In the past when looking at the 401(k) account type and the rules associated with it, one thing I’ve talked about is how I’ve avoided contributing to my 401k because my company has never really done matching contributions. (If your company does match contributions, by the way, I’d highly recommend taking part as it can mean an instant return on your money.)
My strategy in the past has been contributing to a Roth IRA with Vanguard because it has more investment options, and the costs are generally lower. Basically our plan at work has been one with only a few mutual fund options, and almost all of them were high cost.
In the past 6 months our company changed 401(k) plan administrators, and in the process our investment options got a lot better. While there are still no 401(k) matching contributions, we now have more mutual funds to choose from, including a wide variety of low cost index funds. We also now have two plan options, a regular 401(k) and a Roth 401(k). That means we can now diversify our investing to cover both pre-tax and post tax investing. Nothing like hedging your bets when it comes to current and future tax rates and current and future income!
So once again I’ll be investing via my workplace by doing split contributions in my new 401(k) and Roth 401(k). Today I thought I’d look at some of the 401k contribution limits, rules and regulations when it comes to the 401k portion of my investing plan, as the IRS released their new guidelines this week.
Details Of The 401(k)
I always start this out with quick overview of the 401(k) account type from Wikipedia:
A 401(k) is a type of retirement savings account in the United States, which takes its name from subsection 401(k) of the Internal Revenue Code. 401(k)s were first widely adopted as retirement plans for American workers, beginning in the 1980s. The 401(k) emerged as an alternative to the traditional retirement pension, which was paid by employers. Employer contributions with the 401(k) can vary, but in general the 401(k) had the effect of shifting the burden for retirement savings to workers themselves. In 2011, about 60% of American households nearing retirement age have 401(k)-type accounts.
Contribution Limits For 401(k)
The 401(k) has contribution limits tied into the plan. The 401k contribution limits have increased since last year due to an increase in the consumer price index. The following table will show the maximum yearly contribution for the 401k account type every year since 2007.
|Year||401k Contribution Limit|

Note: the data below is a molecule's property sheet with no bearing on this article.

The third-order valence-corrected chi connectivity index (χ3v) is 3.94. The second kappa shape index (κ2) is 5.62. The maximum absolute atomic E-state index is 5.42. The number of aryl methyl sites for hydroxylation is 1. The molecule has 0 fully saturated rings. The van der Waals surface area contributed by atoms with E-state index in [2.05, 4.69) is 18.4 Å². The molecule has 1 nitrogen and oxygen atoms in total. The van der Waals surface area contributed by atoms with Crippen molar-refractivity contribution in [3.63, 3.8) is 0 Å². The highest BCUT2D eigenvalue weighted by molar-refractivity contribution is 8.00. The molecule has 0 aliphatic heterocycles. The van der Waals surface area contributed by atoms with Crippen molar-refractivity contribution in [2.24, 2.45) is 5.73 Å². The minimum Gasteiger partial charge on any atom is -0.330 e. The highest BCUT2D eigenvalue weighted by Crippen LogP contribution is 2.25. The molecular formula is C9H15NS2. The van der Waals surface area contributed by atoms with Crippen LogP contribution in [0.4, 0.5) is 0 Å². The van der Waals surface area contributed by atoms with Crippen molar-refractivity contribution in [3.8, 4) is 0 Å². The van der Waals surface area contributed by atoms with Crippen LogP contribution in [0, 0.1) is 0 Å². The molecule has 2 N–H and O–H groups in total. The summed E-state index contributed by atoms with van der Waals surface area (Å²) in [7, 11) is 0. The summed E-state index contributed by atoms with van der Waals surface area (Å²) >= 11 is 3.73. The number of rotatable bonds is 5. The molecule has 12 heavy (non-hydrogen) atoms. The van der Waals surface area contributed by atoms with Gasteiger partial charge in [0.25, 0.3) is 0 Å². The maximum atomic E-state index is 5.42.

The past 6 years have seen an increase of $1500 in the contribution limits. For 2013 I wouldn’t expect any major changes, especially with the increase this year.
Employer Contribution Limits For 401(k)
If your employer is offering a contribution to your 401k, by all means take it! It’s like getting a nice raise! Usually employers will make a matching contribution of a certain percentage of your salary, for example 50% up to the first 6% of your salary.
Highly compensated individuals may also be subject to additional contribution limits put in place by their employer’s plan, so check with your plan administrator.
Catch-Up Contribution Limits For 401(k)
If you are at or over the age of 50 by the end of the 2012 tax year, you can also make catch-up contributions to your 401(k). Not all plans allow this, but for the ones that do, here are the catch up contribution limits:
|Year||401k Catch-Up Contribution Limit|
Do Employer Matching Contributions Affect Your Limit?
One question that I’ve heard quite a bit is whether an employer’s contributions to your 401k account will affect how much you as the employee can contribute. Are the contribution limits shared? The quick answer is no. The employer and employee each have a separate contribution limit, effectively increasing the amount you can invest if you have employer contributions.
Example: If someone makes $100,000 in pre-tax compensation, and they contribute $17,000 and the employer contributes $6,000 by the employer for a total of $23,000. If they’re over 50 they could also make catch up contributions for a total of $28,500.
Other Things To Consider
There are other things you may need to consider with your 401(k) plan. For example,currently the max you can contribute to a401(k) plan is $50,000 or 100% of your compensation, whichever is less. Also, if you’re a highly compensated individual at your company you may be subject to separate contribution limits.
Are you currently contributing to a 401(k) plan through your work? Tell us what you think about the limits, and if you’ll be able to reach them.